Some of my favourite poetry is that which wrestles, dances with the rich imagery at work in the Bible. It doesn’t preach. It simply tells a story. It helps us picture what the original authors might have been aiming for. This is a poem written as part of a homework assignment for a theology course I’m taking.
It plays around a bit with Psalm 8. Let’s dance. It’s always God’s idea.
God, you have scattered your way
among stars, heaped about in the easy
wonders of your winking eye.
Our small and stuttered stance, hands
perched on brows, we squint against
the brilliance and tuck our ignorance
inside curiosity, piqu’d at your
grand and noble gesture.
We shine bright inside your shadow.
From there, at your behest, we are noblesse oblige.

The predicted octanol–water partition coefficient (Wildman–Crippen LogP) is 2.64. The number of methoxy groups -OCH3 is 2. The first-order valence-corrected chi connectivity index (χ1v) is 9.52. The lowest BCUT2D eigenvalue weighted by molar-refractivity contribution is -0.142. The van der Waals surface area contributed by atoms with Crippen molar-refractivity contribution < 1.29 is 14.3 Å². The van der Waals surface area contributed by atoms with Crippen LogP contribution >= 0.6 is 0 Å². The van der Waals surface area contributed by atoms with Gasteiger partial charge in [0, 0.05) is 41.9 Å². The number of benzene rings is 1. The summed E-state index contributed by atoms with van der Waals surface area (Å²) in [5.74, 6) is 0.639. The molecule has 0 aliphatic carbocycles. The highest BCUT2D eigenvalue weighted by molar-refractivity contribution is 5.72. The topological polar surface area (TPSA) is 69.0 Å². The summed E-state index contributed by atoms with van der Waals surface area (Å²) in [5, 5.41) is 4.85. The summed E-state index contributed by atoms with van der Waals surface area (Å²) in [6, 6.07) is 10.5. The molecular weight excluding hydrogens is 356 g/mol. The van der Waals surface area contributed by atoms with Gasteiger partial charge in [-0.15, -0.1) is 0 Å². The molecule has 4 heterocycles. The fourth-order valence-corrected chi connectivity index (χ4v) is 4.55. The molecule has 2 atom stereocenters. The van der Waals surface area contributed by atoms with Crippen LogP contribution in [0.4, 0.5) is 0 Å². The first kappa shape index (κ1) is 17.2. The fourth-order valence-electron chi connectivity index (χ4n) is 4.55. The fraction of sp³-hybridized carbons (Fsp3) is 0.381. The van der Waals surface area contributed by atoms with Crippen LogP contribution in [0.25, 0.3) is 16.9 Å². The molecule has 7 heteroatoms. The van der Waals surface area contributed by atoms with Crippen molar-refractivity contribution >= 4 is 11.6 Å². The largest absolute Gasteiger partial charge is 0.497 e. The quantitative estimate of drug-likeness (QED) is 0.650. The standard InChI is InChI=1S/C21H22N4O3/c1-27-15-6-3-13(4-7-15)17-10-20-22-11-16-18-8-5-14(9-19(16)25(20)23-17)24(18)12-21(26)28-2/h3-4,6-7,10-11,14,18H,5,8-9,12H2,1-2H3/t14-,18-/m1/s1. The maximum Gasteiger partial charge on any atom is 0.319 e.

It is in the suppler clay of faces you
do your best work –
the weary eyes of fawning mothers,
the stretching yawns of nipple-fed wains,
tossed high by fathers and friends,
and high school herds, stalwart tribes
trumpeting tales of borrowed conquest.
Foe, fallow-field, and fission –
all made from the same stuff.
What careless shrug dares dismiss so noble a kiss?
Who would think it wise to cork this wine
so ably poured from heaven’s fire?
God, you have scattered
my way among stars.
February 14, 2021 ©Robert A. Rife